• 19. HYPOKALEMIC PERIODIC PARALYSISPREVELANCE 1:100,000AGE OF ONSET FIRST AND SECOND DECADE OF LIFESYMPTOMS DURING ATTACKS ACUTE ONSELT FLACCID PARALYSIS PROXIMAL >>> DISTALSYMPTOMS BETWEEN ATTACKS REGAIN FULL STRENGTH BETWEEN ATTACKSTRIGGERS HIGH CARBOHYDRATE,HIGH SALT, DRUGS- BETA AGONISTS, INSULIN REST FOLLOWING PROLONGED EXERCISE
  • 20. SERUM POTASSIUM LOWCONCENTRATIONECG HYPOKALEMIC CHANGESMUSCLE BIOPSY SINGLE OR MULTIPLE CENTRALLY PLACED VACUOLESNERVE CONDUCTION TEST REDUCED AMPLITUDE OF ACTION POTENTIALELECTROMYGRAPHY ELECTRICALLY SILENTGENETIC STUDY CALCL1A3, SCN4A
  • 21. TREATMENT ORAL KCL SUPPLEMENTATION KCL VIA INFUSION DONOT GIVE IN DEXTROSEPROPHYLAXIS ACETAZOLAMIDE (125-1000 Mg)PROGNOSIS USUALLY GOOD RARE DEVELOPMENT OF PROXIMAL MYOPATHY*Never forget to measure the thyroid hormones.
  • 22. • The mechanism of effect of acetazolamide is not discovered. Acetazolamide produced a mild metabolic acidosis but did not have a demonstrable effect on total body sodium, total body potassium, or thyroid function.• Acetazolamide is the most effective treatment available for hypokalemic periodic paralysis.
  • 23. HYPERKALEMIC PERIODIC PARALYSISMUTATED GENE SCN4ACHROMOSOME 17qDEFECTIVE CHANNEL SODIUMMODE OF AUTOSOMALINHERITENCE DOMINANT
  • 24. Pathophysiology In hyperKPP, Na+ channels fail to inactivate and prolonged openings and depolarization result. The result is that persistent Na+ currents are witnessed, the Na+ current is closer to the maximum, and Na+ diffuses down its gradient into the cell which results in a depolarization and a more positive membrane potential. Increased extracellular K+ levels worsen the inactivation
  • 25. HYPOKALEMIC HYPERKALEMICPREVELANCE 1:100,000 1:200,000AGE OF ONSET FIRST AND SECOND FIRST DECADE DECADE OF LIFESYMPTOMS DURING ACUTE ONSELT FLACCID WEAKNESS OFATTACKS PARALYSIS PROXIMAL PROXIMAL >>> DISTAL MUSCLE,SPARING BULBAR MUSCLESYMPTOMS BETWEEN ASYMPTOMATIC ASYMPTOMATICATTACKSTRIGGERS HIGH CARBOHYDRATE, REST AFTER EXERCISE HIGH SALT, STRESS DRUGS-BETA FATIGUE AGONISTS, INSULIN FOOD HIGH IN REST FOLLOWING POTASSIUM PROLONGED EXERCISEPOSTASSIUM TREATMENT PROVOCATIVE TESTSUPPLEMENTATION
  • 26. SERUM LOW HIGH, NORMALPOTASSIUMCONCENTRATIONECG HYPOKALEMIC HYPERKALEMIC CHANGES CHANGES CHANGESMUSCLE BIOPSY SINGLE OR MULTIPLE SMALLER, LESS CENTRALLY PLACED NUMEROUS PERIPHERALLY PLACED VACUOLES VACUOLESNERVE CONDUCTION TEST REDUCED REDUCED AMPLITUDE OF AMPLITUDE OF ACTION POTENTIAL ACTION POTENTIALELECTROMYGRAPHY ELECTRICALLY SILENT ELECTRICALLY SILENT MYOTONIC DISCHARGE BETWEEN ATTACKSGENETIC STUDY CALCL1A3, SCN4A SCN4A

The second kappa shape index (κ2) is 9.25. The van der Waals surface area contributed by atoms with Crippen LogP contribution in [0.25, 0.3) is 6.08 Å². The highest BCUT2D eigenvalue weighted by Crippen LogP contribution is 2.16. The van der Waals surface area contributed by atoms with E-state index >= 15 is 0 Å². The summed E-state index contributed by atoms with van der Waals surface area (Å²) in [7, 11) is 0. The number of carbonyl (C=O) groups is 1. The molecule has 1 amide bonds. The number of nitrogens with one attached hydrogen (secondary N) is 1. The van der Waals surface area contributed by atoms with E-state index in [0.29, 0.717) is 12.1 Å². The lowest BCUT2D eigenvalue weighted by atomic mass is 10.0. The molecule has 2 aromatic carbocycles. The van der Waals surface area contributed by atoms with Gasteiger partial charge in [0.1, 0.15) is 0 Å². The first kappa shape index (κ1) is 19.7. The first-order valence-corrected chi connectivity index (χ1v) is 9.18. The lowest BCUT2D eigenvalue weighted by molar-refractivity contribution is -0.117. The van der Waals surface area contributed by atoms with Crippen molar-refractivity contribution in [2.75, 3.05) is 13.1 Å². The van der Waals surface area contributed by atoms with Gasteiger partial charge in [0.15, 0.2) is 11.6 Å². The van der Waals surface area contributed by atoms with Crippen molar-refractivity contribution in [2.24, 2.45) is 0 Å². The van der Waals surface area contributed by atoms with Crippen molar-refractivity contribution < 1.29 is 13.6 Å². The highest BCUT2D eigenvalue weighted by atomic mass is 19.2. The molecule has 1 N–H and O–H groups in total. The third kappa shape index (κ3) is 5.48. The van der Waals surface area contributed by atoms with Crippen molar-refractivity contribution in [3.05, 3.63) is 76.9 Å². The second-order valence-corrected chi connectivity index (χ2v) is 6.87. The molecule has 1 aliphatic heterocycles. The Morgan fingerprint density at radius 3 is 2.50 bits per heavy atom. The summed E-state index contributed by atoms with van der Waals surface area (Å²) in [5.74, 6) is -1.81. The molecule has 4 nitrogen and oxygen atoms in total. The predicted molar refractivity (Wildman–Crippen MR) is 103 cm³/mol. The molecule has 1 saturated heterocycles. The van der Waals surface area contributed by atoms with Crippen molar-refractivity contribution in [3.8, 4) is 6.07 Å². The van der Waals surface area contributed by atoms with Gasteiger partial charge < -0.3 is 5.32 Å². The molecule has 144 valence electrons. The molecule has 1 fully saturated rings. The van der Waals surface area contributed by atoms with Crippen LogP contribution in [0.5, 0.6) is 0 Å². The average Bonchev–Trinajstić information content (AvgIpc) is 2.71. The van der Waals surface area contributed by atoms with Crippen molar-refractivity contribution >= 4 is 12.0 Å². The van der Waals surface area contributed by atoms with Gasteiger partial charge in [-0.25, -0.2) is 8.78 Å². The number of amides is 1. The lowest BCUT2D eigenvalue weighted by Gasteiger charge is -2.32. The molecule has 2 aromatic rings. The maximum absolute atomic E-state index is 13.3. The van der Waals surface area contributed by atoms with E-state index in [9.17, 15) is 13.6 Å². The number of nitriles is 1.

• 27. TREATMENT MILD SUSTAINED EXERCISE LOW POTASSIUM DIET BETA AGONIST THIAZIDES HIGH SUGAR LOAD CALCIUM GLUCONATEPROPHYLAXIS ACETAZOLAMIDE , MEXILETINE (125-1000 Mg)
  • 28. • Abstract We studied the effect of acetazolamide on plasma potassium in normals and in two patients with hyperkalemic periodic paralysis. Administration of acetazolamide for 48 hours lowered mean plasma potassium in normals from 4.01 to 3.56 mEq per liter (p less than 0.001) and in the patients from 4.55 to 4.00 mEq per liter (p less than 0.001). This kaliopenic effect of acetazolamide may account for its therapeutic action in hyperkalemic periodic paralysis.
  • 29. PARAMYOTONIA CONGENITAMUTATED GENE SCN4ACHROMOSOME 17qDEFECTIVE CHANNEL SODIUMMODE OF INHERITENCE AUTOSOMAL DOMINANT
  • 30. CLINICAL FEATURESMILD ATTACKCOLD INDUCED OR SPONTENEOUSPARDOXICAL STIFFNING
  • 31. SERUM POTASSIUM CONCENTRATION VARIABLESERUM CK CONCENTRATION MILDY ELEVATEDNERVE CONDUCTION TEST NORMAL COOLNG OF MUSCLE DRASTICALLY REDUCES COMPOUND ACTION POTENTIALELECTROMYGRAPHY DIFFUSE MYOTONIC POTENTIALGENETIC STUDY SCN4A
  • 32. GLUCOSETREATMENT CARBOHYDRATE RICH FOODS ACETAZOLAMIDE , MEXILETINE, THIAZIDE DIURETICS
  • 33. ANDERSON TAWIL SYNDROMEMUTATED GENE KCNJ2CHROMOSOME 17qDEFECTIVE CHANNEL INWARDLY RECTIFYING POTASSIUM CURRENT (Kir2.1.)MODE OF AUTOSOMALINHERITENCE DOMINANT
  • 34. EPISODIC WEAKNESSCARDIAC ARRTHYMIASDYSMORPHIC FEARURESTREATMENT -ACETAZOLAMIDE
  • 35. Figure 1. Andersens Syndrome Is Characterized by Dysmorphic Features, Cardiac Arrhythmias,and Periodic Paralysis(A and B) Andersens patient exhibiting low set ears, hypertelorism,micrognathia, and (C) clinodactyly of the fifth digits. (D) ECG rhythm strip from an Andersenspatient demonstrating short runs of polymorphic ventricular tachycardia. (E) Muscle biopsy of anAndersens patient exhibiting tubular aggregates commonly seen in periodic paralysis patients